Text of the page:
This past September, Kimberlee Moran, Associate Teaching Professor and Director of Forensics, and a co-founder of the Ancient Fingerprint Society, traveled to Jerusalem to research ancient fingerprints on clay lamps from the city of Beit Nattif, which dates to 300 AD. For one week, in the basement of the Rockefeller Museum in Jerusalem, Ms. Moran and her research partner, Dr. Achim Lichtenberger from the University of Münster, in Germany, analyzed oil lamps and clay figurines from a Late Roman ceramics workshop which were originally excavated in the early twentieth century. Almost immediately they discovered many fragments with clear evidence of the manufacturer’s fingerprints preserved on some of the ceramic surfaces. Months of study of these fingerprints have revealed additional information about both the production history and techniques of the workshop. Their findings have recently been published in the journal Antiquity, a Cambridge University Press publication.
While research is ongoing, early in the process it was discovered that a single identical fingerprint impression, nicknamed “arch-man,” was found on multiple objects, in the same position and orientation. The impression was so clear and distinct that Ms. Moran was able to “match” it on the spot to the same impression on other objects.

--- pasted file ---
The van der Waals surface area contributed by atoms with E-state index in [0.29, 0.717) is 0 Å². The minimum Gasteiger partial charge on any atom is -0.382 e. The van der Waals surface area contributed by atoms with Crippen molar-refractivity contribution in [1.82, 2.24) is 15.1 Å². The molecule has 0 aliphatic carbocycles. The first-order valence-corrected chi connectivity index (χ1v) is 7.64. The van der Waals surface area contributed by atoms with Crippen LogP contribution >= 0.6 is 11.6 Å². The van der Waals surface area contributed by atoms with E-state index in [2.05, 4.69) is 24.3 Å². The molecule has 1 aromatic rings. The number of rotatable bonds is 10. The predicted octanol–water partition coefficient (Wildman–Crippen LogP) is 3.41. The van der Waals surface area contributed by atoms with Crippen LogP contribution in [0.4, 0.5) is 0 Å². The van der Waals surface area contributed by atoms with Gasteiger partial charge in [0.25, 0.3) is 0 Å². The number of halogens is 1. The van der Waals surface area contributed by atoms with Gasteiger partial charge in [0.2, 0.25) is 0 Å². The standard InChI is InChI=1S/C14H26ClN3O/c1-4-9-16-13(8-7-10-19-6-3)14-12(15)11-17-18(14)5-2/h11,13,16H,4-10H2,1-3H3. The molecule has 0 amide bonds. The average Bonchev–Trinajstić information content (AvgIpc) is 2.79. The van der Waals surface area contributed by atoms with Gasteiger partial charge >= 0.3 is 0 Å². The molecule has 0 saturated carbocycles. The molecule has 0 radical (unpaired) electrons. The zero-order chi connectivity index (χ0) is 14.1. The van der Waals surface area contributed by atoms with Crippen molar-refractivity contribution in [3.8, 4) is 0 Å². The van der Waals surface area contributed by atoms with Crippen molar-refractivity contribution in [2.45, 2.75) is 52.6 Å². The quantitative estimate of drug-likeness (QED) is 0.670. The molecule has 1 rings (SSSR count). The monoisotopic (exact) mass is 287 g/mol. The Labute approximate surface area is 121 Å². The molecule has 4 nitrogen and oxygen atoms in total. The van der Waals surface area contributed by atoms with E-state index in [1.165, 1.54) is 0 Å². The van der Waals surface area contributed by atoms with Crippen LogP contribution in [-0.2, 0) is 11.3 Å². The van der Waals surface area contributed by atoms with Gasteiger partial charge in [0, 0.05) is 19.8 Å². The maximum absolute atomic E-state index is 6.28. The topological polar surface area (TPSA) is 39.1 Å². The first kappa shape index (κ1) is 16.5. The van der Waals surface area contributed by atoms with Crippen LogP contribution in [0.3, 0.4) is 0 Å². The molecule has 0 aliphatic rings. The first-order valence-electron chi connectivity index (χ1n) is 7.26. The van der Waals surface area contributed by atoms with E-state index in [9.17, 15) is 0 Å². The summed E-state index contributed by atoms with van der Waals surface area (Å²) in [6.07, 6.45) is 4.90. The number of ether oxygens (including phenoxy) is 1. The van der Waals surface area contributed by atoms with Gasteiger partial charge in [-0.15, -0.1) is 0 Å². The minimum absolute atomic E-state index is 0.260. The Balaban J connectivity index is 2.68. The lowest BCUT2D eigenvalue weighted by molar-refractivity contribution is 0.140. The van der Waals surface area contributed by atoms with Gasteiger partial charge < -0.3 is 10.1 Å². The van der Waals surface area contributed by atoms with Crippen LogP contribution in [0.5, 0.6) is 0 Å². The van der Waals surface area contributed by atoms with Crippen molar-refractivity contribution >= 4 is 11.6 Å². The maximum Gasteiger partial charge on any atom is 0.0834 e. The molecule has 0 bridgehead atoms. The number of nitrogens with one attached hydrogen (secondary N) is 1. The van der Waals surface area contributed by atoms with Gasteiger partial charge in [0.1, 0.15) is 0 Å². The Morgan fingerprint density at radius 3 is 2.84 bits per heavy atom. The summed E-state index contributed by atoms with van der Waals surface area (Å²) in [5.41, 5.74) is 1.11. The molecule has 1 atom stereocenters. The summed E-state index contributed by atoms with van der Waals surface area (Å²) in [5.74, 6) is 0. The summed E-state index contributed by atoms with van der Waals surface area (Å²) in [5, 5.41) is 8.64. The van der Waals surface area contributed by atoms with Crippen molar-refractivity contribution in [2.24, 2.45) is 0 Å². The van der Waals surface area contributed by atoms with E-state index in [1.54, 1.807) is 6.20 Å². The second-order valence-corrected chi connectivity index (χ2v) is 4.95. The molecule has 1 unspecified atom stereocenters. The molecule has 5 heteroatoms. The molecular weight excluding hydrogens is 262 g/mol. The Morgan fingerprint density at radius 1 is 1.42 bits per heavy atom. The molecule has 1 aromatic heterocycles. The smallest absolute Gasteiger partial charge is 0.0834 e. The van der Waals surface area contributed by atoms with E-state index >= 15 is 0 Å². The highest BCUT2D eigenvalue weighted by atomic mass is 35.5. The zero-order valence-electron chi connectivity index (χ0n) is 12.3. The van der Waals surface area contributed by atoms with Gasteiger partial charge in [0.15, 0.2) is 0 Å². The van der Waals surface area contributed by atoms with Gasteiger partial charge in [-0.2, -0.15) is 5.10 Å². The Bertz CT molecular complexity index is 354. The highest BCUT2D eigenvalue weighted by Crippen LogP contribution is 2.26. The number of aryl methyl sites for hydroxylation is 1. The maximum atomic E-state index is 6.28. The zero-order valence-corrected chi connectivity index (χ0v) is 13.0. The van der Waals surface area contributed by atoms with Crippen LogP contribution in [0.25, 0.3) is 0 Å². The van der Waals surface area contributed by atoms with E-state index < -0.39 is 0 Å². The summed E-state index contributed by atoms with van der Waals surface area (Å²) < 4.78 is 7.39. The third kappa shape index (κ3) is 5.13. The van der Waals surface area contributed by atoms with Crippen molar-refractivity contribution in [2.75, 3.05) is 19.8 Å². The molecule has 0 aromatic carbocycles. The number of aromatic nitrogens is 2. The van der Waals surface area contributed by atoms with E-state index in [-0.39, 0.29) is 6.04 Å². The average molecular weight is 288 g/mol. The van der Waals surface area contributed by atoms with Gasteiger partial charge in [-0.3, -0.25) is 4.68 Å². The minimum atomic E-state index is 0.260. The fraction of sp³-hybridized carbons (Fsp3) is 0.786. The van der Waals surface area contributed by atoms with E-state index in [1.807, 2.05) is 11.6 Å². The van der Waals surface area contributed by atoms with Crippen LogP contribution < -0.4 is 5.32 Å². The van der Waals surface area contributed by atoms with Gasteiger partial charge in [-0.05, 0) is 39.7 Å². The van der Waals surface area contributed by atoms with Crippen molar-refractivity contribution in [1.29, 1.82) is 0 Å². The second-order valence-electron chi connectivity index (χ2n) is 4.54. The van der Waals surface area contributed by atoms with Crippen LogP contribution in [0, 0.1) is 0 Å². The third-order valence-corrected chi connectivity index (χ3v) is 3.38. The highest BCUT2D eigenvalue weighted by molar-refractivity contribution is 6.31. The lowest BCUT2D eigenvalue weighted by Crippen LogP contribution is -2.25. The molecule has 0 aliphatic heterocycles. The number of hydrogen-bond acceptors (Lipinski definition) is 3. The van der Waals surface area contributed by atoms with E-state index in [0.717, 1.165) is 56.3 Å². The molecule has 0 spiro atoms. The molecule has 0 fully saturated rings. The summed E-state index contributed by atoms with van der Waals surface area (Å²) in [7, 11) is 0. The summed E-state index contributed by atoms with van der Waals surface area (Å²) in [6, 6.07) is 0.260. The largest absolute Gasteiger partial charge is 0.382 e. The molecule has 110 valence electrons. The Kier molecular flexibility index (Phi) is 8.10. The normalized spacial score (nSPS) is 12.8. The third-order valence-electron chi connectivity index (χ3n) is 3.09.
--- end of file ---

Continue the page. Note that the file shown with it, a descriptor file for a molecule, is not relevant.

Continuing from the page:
Not only does this indicate that one particular individual was responsible for producing the oil lamps, it demonstrates how the oil lamps were manufactured: using a mold held by the left hand while the right hand would smear clay on the left side of the mold and press down with the index finger on the right side. A figurine with the same marks was found at the site, meaning that both oil lamps and figurines were manufactured at the same workshop in Beit Nattif. These discoveries will help Ms. Moran, Dr. Lichtenberger, and other researchers understand about the organizational structure of the workshop and production processes.
This highlight successful research trip is only the beginning. Ms. Moran and Dr. Lichtenberger will conduct additional analysis on the impressions, some of which are partial and will require computer software to do the comparisons. Also, during their time in Jerusalem, Ms. Moran and Dr. Lichtenberger met many archaeologists and researchers, whom were very interested in their fingerprint analysis work and are interested in collaborating on future projects.
For additional information about this project, see the University of Münster’s news release.
Written by Julie Roncinske